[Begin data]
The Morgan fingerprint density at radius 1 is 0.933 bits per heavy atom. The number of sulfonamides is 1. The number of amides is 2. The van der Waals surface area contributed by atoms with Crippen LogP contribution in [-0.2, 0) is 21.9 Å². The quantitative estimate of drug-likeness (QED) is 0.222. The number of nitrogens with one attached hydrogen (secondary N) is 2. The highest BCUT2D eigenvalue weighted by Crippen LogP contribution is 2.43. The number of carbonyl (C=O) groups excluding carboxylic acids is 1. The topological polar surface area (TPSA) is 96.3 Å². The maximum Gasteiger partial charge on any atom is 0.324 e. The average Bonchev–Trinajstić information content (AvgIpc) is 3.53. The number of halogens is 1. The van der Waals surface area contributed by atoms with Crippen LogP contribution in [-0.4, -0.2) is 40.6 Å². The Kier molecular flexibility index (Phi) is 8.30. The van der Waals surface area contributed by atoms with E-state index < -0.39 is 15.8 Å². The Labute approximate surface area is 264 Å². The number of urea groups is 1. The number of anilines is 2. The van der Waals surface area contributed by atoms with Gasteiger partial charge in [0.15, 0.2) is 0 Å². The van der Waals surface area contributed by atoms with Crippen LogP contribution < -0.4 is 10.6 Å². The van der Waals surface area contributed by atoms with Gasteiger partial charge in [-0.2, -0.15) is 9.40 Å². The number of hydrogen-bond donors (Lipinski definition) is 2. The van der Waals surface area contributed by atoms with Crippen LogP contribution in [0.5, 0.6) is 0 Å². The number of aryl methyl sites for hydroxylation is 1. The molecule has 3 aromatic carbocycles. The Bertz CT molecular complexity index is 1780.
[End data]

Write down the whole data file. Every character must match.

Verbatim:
The Morgan fingerprint density at radius 1 is 0.933 bits per heavy atom. The number of sulfonamides is 1. The number of amides is 2. The van der Waals surface area contributed by atoms with Crippen LogP contribution in [-0.2, 0) is 21.9 Å². The quantitative estimate of drug-likeness (QED) is 0.222. The number of nitrogens with one attached hydrogen (secondary N) is 2. The highest BCUT2D eigenvalue weighted by Crippen LogP contribution is 2.43. The number of carbonyl (C=O) groups excluding carboxylic acids is 1. The topological polar surface area (TPSA) is 96.3 Å². The maximum Gasteiger partial charge on any atom is 0.324 e. The average Bonchev–Trinajstić information content (AvgIpc) is 3.53. The number of halogens is 1. The van der Waals surface area contributed by atoms with Crippen LogP contribution in [-0.4, -0.2) is 40.6 Å². The Kier molecular flexibility index (Phi) is 8.30. The van der Waals surface area contributed by atoms with E-state index < -0.39 is 15.8 Å². The Labute approximate surface area is 264 Å². The number of urea groups is 1. The number of anilines is 2. The van der Waals surface area contributed by atoms with Gasteiger partial charge in [0.15, 0.2) is 0 Å². The van der Waals surface area contributed by atoms with Crippen LogP contribution < -0.4 is 10.6 Å². The van der Waals surface area contributed by atoms with Gasteiger partial charge in [-0.2, -0.15) is 9.40 Å². The number of hydrogen-bond donors (Lipinski definition) is 2. The van der Waals surface area contributed by atoms with Crippen LogP contribution in [0.5, 0.6) is 0 Å². The number of aryl methyl sites for hydroxylation is 1. The molecule has 3 aromatic carbocycles. The Bertz CT molecular complexity index is 1780.